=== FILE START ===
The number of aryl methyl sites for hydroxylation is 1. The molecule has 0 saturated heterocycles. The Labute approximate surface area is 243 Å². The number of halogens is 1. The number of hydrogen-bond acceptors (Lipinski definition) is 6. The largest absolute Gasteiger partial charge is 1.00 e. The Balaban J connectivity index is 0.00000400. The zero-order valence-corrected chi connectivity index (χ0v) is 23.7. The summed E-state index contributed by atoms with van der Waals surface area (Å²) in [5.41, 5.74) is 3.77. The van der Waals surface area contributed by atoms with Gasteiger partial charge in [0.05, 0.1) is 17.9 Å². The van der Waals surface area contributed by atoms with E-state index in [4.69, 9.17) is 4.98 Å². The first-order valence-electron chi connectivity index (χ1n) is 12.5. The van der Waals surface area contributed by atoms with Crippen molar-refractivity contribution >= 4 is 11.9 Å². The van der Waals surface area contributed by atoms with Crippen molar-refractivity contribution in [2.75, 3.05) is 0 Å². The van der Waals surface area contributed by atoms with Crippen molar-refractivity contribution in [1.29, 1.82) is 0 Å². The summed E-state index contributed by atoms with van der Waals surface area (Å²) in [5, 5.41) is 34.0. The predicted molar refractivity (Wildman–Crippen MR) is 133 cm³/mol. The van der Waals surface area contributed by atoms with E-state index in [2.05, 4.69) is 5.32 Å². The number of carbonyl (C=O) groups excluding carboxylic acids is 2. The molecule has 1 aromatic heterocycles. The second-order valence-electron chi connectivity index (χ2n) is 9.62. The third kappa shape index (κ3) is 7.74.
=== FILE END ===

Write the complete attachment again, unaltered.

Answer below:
The number of aryl methyl sites for hydroxylation is 1. The molecule has 0 saturated heterocycles. The Labute approximate surface area is 243 Å². The number of halogens is 1. The number of hydrogen-bond acceptors (Lipinski definition) is 6. The largest absolute Gasteiger partial charge is 1.00 e. The Balaban J connectivity index is 0.00000400. The zero-order valence-corrected chi connectivity index (χ0v) is 23.7. The summed E-state index contributed by atoms with van der Waals surface area (Å²) in [5.41, 5.74) is 3.77. The van der Waals surface area contributed by atoms with Gasteiger partial charge in [0.05, 0.1) is 17.9 Å². The van der Waals surface area contributed by atoms with E-state index in [4.69, 9.17) is 4.98 Å². The first-order valence-electron chi connectivity index (χ1n) is 12.5. The van der Waals surface area contributed by atoms with Crippen molar-refractivity contribution >= 4 is 11.9 Å². The van der Waals surface area contributed by atoms with Crippen molar-refractivity contribution in [2.75, 3.05) is 0 Å². The van der Waals surface area contributed by atoms with Crippen molar-refractivity contribution in [1.29, 1.82) is 0 Å². The summed E-state index contributed by atoms with van der Waals surface area (Å²) in [5, 5.41) is 34.0. The predicted molar refractivity (Wildman–Crippen MR) is 133 cm³/mol. The van der Waals surface area contributed by atoms with E-state index in [2.05, 4.69) is 5.32 Å². The number of carbonyl (C=O) groups excluding carboxylic acids is 2. The molecule has 1 aromatic heterocycles. The second-order valence-electron chi connectivity index (χ2n) is 9.62. The third kappa shape index (κ3) is 7.74.